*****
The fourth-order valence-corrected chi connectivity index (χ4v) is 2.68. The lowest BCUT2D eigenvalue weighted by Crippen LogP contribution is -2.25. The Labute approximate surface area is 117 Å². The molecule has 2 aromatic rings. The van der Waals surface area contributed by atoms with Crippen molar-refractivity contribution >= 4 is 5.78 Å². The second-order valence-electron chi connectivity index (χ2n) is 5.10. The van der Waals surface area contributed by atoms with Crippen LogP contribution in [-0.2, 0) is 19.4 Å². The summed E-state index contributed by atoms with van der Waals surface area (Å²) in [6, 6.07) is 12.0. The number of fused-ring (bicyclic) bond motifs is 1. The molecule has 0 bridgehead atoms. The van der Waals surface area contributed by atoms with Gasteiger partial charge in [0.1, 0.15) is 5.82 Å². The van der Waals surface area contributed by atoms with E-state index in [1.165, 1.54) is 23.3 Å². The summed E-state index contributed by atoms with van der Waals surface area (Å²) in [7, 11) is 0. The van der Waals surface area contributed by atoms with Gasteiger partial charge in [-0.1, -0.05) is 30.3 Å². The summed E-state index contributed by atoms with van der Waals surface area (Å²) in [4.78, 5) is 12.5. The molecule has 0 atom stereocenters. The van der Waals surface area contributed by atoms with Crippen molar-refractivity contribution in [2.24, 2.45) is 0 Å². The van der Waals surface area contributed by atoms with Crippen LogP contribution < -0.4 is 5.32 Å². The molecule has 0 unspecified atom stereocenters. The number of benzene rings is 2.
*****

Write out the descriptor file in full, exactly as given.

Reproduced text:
The fourth-order valence-corrected chi connectivity index (χ4v) is 2.68. The lowest BCUT2D eigenvalue weighted by Crippen LogP contribution is -2.25. The Labute approximate surface area is 117 Å². The molecule has 2 aromatic rings. The van der Waals surface area contributed by atoms with Crippen molar-refractivity contribution >= 4 is 5.78 Å². The second-order valence-electron chi connectivity index (χ2n) is 5.10. The van der Waals surface area contributed by atoms with Crippen LogP contribution in [-0.2, 0) is 19.4 Å². The summed E-state index contributed by atoms with van der Waals surface area (Å²) in [6, 6.07) is 12.0. The number of fused-ring (bicyclic) bond motifs is 1. The molecule has 0 bridgehead atoms. The van der Waals surface area contributed by atoms with Gasteiger partial charge in [0.1, 0.15) is 5.82 Å². The van der Waals surface area contributed by atoms with E-state index in [1.165, 1.54) is 23.3 Å². The summed E-state index contributed by atoms with van der Waals surface area (Å²) in [7, 11) is 0. The van der Waals surface area contributed by atoms with Gasteiger partial charge in [-0.1, -0.05) is 30.3 Å². The summed E-state index contributed by atoms with van der Waals surface area (Å²) in [4.78, 5) is 12.5. The molecule has 0 atom stereocenters. The van der Waals surface area contributed by atoms with Crippen molar-refractivity contribution in [2.24, 2.45) is 0 Å². The van der Waals surface area contributed by atoms with Crippen LogP contribution < -0.4 is 5.32 Å². The molecule has 0 unspecified atom stereocenters. The number of benzene rings is 2.